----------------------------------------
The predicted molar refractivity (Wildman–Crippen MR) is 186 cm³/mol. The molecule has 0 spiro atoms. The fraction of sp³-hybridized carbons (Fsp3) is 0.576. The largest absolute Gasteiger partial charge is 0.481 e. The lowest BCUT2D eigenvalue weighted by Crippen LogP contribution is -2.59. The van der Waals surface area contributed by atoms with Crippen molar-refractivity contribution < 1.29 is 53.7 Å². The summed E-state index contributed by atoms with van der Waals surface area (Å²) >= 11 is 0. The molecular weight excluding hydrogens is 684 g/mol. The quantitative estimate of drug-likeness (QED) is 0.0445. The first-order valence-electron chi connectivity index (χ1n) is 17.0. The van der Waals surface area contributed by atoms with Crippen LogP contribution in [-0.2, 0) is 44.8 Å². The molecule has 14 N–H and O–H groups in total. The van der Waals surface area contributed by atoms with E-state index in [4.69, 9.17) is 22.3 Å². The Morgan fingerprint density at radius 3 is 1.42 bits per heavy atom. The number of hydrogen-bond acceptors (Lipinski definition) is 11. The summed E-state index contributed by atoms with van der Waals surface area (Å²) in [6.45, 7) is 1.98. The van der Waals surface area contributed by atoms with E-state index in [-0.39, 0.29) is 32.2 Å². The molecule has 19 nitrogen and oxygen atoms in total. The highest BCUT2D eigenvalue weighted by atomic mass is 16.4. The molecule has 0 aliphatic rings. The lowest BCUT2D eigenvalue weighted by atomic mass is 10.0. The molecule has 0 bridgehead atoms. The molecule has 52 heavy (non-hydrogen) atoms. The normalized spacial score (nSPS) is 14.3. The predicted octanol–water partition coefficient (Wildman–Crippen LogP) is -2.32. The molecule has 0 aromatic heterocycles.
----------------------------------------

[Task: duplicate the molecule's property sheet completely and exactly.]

The predicted molar refractivity (Wildman–Crippen MR) is 186 cm³/mol. The molecule has 0 spiro atoms. The fraction of sp³-hybridized carbons (Fsp3) is 0.576. The largest absolute Gasteiger partial charge is 0.481 e. The lowest BCUT2D eigenvalue weighted by Crippen LogP contribution is -2.59. The van der Waals surface area contributed by atoms with Crippen molar-refractivity contribution < 1.29 is 53.7 Å². The summed E-state index contributed by atoms with van der Waals surface area (Å²) >= 11 is 0. The molecular weight excluding hydrogens is 684 g/mol. The quantitative estimate of drug-likeness (QED) is 0.0445. The first-order valence-electron chi connectivity index (χ1n) is 17.0. The van der Waals surface area contributed by atoms with Crippen LogP contribution in [-0.2, 0) is 44.8 Å². The molecule has 14 N–H and O–H groups in total. The van der Waals surface area contributed by atoms with E-state index in [4.69, 9.17) is 22.3 Å². The Morgan fingerprint density at radius 3 is 1.42 bits per heavy atom. The number of hydrogen-bond acceptors (Lipinski definition) is 11. The summed E-state index contributed by atoms with van der Waals surface area (Å²) in [6.45, 7) is 1.98. The van der Waals surface area contributed by atoms with E-state index in [-0.39, 0.29) is 32.2 Å². The molecule has 19 nitrogen and oxygen atoms in total. The highest BCUT2D eigenvalue weighted by atomic mass is 16.4. The molecule has 0 aliphatic rings. The lowest BCUT2D eigenvalue weighted by atomic mass is 10.0. The molecule has 0 bridgehead atoms. The molecule has 52 heavy (non-hydrogen) atoms. The normalized spacial score (nSPS) is 14.3. The predicted octanol–water partition coefficient (Wildman–Crippen LogP) is -2.32. The molecule has 0 aromatic heterocycles.